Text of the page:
Global emissions hit record levels

Global CO2 emissions hit a record high of 31.6 gigatonnes in 2011. According to the International Energy Association (IEA) the new peak, which is 1Gt higher than the year before, […]

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By Tom Gibson

Global CO2 emissions hit a record high of 31.6 gigatonnes in 2011. According to the International Energy Association (IEA) the new peak, which is 1Gt higher than the year before, threatens to scupper plans to prevent global warming.

The IEA has a climate change scenario which requires global CO2 emissions to reach a maximum of 32.6 Gt no later than 2017. This is necessary should we have a chance of limiting a 2°C global temperature increase needed to prevent disaster.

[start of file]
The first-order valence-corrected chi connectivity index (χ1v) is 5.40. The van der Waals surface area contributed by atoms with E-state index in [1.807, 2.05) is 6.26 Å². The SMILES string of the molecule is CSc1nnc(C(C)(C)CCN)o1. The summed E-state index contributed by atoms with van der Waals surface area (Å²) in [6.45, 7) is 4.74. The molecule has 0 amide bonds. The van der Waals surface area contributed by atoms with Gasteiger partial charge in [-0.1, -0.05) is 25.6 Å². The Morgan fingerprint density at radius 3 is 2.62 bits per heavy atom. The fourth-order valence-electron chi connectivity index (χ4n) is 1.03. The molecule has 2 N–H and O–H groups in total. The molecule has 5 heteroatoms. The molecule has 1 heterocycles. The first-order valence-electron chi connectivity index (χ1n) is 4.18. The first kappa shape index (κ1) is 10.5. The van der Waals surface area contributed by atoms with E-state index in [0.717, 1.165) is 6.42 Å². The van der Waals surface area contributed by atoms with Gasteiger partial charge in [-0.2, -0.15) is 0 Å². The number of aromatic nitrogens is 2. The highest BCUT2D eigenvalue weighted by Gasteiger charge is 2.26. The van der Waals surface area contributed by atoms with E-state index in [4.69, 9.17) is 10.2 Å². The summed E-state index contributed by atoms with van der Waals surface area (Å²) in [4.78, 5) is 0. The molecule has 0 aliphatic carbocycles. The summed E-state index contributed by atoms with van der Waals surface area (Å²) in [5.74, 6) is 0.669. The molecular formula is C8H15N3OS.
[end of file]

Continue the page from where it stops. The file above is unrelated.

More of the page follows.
The ‘450 scenario’ is only 1Gt higher than last year’s emissions levels, painting a grim picture for the world’s climate ambitions.

IEA Chief Economist Fatih Birol said: “The new data provide further evidence that the door to a 2°C trajectory is about to close.”

According to statistics from the IEA China was the largest contributor to the global increase, with its emissions rising by 720 million tonnes primarily due to higher coal consumption. However, the IEA said China was making the right moves to clean up its energy use.

“What China has done over such a short period of time to improve energy efficiency and deploy clean energy is already paying major dividends to the global environment”, Dr Birol added.

Coal accounted for 45% of total energy-related CO2 emissions in 2011, followed by oil (35%) and natural gas (20%).